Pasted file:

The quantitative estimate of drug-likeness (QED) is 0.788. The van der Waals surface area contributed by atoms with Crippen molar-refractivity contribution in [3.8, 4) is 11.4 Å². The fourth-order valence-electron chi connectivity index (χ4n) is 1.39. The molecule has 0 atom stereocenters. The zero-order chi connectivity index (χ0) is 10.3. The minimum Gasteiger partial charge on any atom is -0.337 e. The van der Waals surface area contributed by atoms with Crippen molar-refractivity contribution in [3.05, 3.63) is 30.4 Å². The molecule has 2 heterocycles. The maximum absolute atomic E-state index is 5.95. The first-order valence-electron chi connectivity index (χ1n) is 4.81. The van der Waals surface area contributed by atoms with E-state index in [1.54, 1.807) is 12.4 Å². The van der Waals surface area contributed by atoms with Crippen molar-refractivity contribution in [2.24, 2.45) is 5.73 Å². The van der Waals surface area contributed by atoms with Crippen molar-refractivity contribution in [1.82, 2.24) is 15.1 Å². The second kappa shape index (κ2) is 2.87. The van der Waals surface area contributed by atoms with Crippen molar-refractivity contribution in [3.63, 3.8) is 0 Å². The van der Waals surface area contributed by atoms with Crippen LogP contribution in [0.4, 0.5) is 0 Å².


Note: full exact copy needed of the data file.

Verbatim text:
The quantitative estimate of drug-likeness (QED) is 0.788. The van der Waals surface area contributed by atoms with Crippen molar-refractivity contribution in [3.8, 4) is 11.4 Å². The fourth-order valence-electron chi connectivity index (χ4n) is 1.39. The molecule has 0 atom stereocenters. The zero-order chi connectivity index (χ0) is 10.3. The minimum Gasteiger partial charge on any atom is -0.337 e. The van der Waals surface area contributed by atoms with Crippen molar-refractivity contribution in [3.05, 3.63) is 30.4 Å². The molecule has 2 heterocycles. The maximum absolute atomic E-state index is 5.95. The first-order valence-electron chi connectivity index (χ1n) is 4.81. The van der Waals surface area contributed by atoms with E-state index in [1.54, 1.807) is 12.4 Å². The van der Waals surface area contributed by atoms with Crippen molar-refractivity contribution in [2.24, 2.45) is 5.73 Å². The van der Waals surface area contributed by atoms with Crippen molar-refractivity contribution in [1.82, 2.24) is 15.1 Å². The second kappa shape index (κ2) is 2.87. The van der Waals surface area contributed by atoms with Crippen molar-refractivity contribution in [3.63, 3.8) is 0 Å². The van der Waals surface area contributed by atoms with Crippen LogP contribution in [0.4, 0.5) is 0 Å².